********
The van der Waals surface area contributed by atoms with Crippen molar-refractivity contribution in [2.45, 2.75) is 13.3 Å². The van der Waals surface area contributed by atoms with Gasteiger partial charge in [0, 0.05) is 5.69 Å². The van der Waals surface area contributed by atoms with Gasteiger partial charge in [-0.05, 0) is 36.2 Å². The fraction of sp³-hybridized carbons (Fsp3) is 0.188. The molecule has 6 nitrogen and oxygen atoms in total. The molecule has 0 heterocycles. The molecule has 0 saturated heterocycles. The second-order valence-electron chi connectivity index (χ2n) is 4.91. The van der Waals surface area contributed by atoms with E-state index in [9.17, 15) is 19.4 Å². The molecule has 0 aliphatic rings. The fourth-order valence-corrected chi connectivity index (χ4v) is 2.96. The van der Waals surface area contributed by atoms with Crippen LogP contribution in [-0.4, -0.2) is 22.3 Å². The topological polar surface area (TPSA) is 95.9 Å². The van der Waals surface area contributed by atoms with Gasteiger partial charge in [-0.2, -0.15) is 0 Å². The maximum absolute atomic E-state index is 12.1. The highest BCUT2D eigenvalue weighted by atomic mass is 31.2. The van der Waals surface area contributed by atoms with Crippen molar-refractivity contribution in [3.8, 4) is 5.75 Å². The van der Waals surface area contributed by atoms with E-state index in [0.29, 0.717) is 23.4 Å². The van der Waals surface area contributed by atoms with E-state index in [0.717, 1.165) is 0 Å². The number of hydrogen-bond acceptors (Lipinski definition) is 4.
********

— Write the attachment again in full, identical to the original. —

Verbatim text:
The van der Waals surface area contributed by atoms with Crippen molar-refractivity contribution in [2.45, 2.75) is 13.3 Å². The van der Waals surface area contributed by atoms with Gasteiger partial charge in [0, 0.05) is 5.69 Å². The van der Waals surface area contributed by atoms with Gasteiger partial charge in [-0.05, 0) is 36.2 Å². The fraction of sp³-hybridized carbons (Fsp3) is 0.188. The molecule has 6 nitrogen and oxygen atoms in total. The molecule has 0 heterocycles. The molecule has 0 saturated heterocycles. The second-order valence-electron chi connectivity index (χ2n) is 4.91. The van der Waals surface area contributed by atoms with E-state index in [9.17, 15) is 19.4 Å². The molecule has 0 aliphatic rings. The fourth-order valence-corrected chi connectivity index (χ4v) is 2.96. The van der Waals surface area contributed by atoms with Crippen LogP contribution in [-0.4, -0.2) is 22.3 Å². The topological polar surface area (TPSA) is 95.9 Å². The van der Waals surface area contributed by atoms with Gasteiger partial charge in [-0.2, -0.15) is 0 Å². The maximum absolute atomic E-state index is 12.1. The highest BCUT2D eigenvalue weighted by atomic mass is 31.2. The van der Waals surface area contributed by atoms with Crippen molar-refractivity contribution in [3.8, 4) is 5.75 Å². The van der Waals surface area contributed by atoms with E-state index in [0.29, 0.717) is 23.4 Å². The van der Waals surface area contributed by atoms with E-state index in [0.717, 1.165) is 0 Å². The number of hydrogen-bond acceptors (Lipinski definition) is 4.